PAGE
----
What would you say if I told you we could save 1.8 billion barrels of oil and cut greenhouse gas tailpipe emissions by 960 million metric tons--the equivalent of taking 50 million cars off American roads? And what if I told you we could do those things while saving American consumers money at the pump?
If you were the nation's environmental organizations or automakers, you would cheer.
Dave McCurdy, president and CEO of the Alliance of Automobile Manufacturers, said:
"America needs a road map to reduced dependence on foreign oil and greenhouse gases, and only the federal government can play this role. The national program announced today makes sense for consumers, for government policymakers and for automakers."
David Doniger, climate policy director for the Natural Resources Defense Council, agreed:
"The standards forthcoming under the 'clean car peace treaty' are a good deal for consumers, for companies, for the country and for the planet."
Our new standards, covering cars and trucks for model years 2012 to 2016, require automakers to meet a fleet-wide fuel-economy average of 35.5 miles per gallon by 2016.
We are talking about a nearly 10 mpg increase over current standards. But we aren't asking for that kind of increase all at once. The way we get there is to ask manufacturers to improve fuel economy by 5% each year. That incremental approach makes these standards ambitious but achievable.
The technologies to hit the earliest of the incremental targets exist right now. The Wall Street Journal even called them "mundane." We just want consumers to have that fuel-saving technology available to them when they walk into a showroom.
Look, the shapes of the cars we drive is unlikely to change much. SUVs will not disappear. Full-size sedans will not disappear. The higher standards we require will simply encourage development of new technologies and give a spark to emerging technologies. So, if you're comfortable with the look and feel of today's cars, you don't need to worry.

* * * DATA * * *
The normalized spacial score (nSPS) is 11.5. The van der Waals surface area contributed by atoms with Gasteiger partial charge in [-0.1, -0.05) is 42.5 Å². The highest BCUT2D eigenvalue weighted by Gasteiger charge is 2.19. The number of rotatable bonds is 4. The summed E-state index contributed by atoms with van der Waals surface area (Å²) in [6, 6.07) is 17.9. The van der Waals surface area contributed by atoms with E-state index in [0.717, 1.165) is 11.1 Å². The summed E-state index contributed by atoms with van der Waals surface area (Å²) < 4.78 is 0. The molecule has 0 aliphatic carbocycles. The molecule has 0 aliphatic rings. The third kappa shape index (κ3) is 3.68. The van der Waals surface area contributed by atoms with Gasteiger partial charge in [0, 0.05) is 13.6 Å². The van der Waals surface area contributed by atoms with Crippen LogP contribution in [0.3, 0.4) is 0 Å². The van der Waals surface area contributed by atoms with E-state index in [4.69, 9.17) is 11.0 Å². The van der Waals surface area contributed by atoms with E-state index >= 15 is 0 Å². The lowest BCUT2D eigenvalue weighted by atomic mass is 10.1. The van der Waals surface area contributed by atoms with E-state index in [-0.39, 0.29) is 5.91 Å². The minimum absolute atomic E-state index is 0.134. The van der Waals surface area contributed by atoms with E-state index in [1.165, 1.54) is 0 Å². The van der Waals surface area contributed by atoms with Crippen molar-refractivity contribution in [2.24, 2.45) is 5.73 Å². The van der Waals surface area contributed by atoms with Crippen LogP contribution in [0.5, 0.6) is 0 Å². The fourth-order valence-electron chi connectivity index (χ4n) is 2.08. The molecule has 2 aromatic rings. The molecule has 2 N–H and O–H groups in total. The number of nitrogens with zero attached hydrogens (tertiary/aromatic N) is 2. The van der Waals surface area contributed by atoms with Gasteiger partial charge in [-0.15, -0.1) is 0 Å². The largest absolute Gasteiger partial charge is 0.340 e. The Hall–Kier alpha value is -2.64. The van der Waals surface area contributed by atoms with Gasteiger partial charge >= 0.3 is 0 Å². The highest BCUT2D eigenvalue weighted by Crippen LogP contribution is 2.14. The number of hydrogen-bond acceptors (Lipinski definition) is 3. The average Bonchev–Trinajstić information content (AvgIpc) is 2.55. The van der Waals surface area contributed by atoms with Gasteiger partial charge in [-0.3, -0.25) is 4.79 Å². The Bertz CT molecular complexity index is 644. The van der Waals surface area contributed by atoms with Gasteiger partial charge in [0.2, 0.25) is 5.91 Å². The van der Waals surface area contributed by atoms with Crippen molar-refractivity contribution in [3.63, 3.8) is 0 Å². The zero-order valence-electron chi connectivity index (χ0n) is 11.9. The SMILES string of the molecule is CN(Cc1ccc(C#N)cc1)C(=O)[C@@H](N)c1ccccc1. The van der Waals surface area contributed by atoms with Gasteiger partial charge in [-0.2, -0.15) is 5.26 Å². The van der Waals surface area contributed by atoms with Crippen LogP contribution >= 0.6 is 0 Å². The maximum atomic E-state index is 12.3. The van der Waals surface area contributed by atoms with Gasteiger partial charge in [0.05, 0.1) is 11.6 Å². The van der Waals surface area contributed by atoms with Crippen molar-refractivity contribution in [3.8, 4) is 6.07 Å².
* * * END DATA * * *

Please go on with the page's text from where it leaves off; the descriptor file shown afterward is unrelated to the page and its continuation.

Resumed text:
But there are also game-changing innovations close to market. Earlier this year, I went to the Detroit Auto Show, and I saw how excited everyone was--from consumers to manufacturers--about the advent of our first mass-market electric vehicles. Nissan's Leaf and Chevy's Volt had everyone fired-up about a new age in automobiles.
Between hybrids, electrics, and clean-diesel vehicles and enhancements to conventional vehicles like better gearing, direct-injection, and more efficient tires, consumers will actually have more choices in 2016 than we have today.
And putting more fuel-efficient cars on the road isn't just a great way to save the environment. It's also a great way for Americans to save money at the pump. In fact, consumers will save as much as $3000 in fuel costs over the life of these new vehicles.
That kind of savings more than makes up for the cost increase associated with these new standards.
A recent report co-authored by the United Auto Workers and the Natural Resources Defense Council also shows that putting a fleet of more fuel-efficient vehicles on the road will be an engine of job growth all the way through the supply chain.
"Increasing automotive fuel efficiency will create jobs," noted UAW President Ron Gettelfinger.
Administrator Jackson observed that our final rule shows environmental protection "can be done in a thoughtful way that doesn’t turn the economy on its ear, that doesn’t cause the sky to fall."
In January 2009, President Obama promised a new direction in American fuel-economy. In May of that year, Administrator Jackson and I stood with the President when he announced his national fuel-economy policy, uniting EPA efforts to regulate greenhouse gas emissions with DOT efforts to set fuel-economy standards. And in September, we proposed a rule based on that policy.
Yesterday, after receiving over 130,000 comments on the proposed rule and after months of exhausting work by dedicated employees in both agencies, we finalized that rule and delivered on President Obama's promise.
Administrator Jackson summed it up nicely: "This is a win for automakers and drivers, a win for innovators and entrepreneurs, and a win for our planet."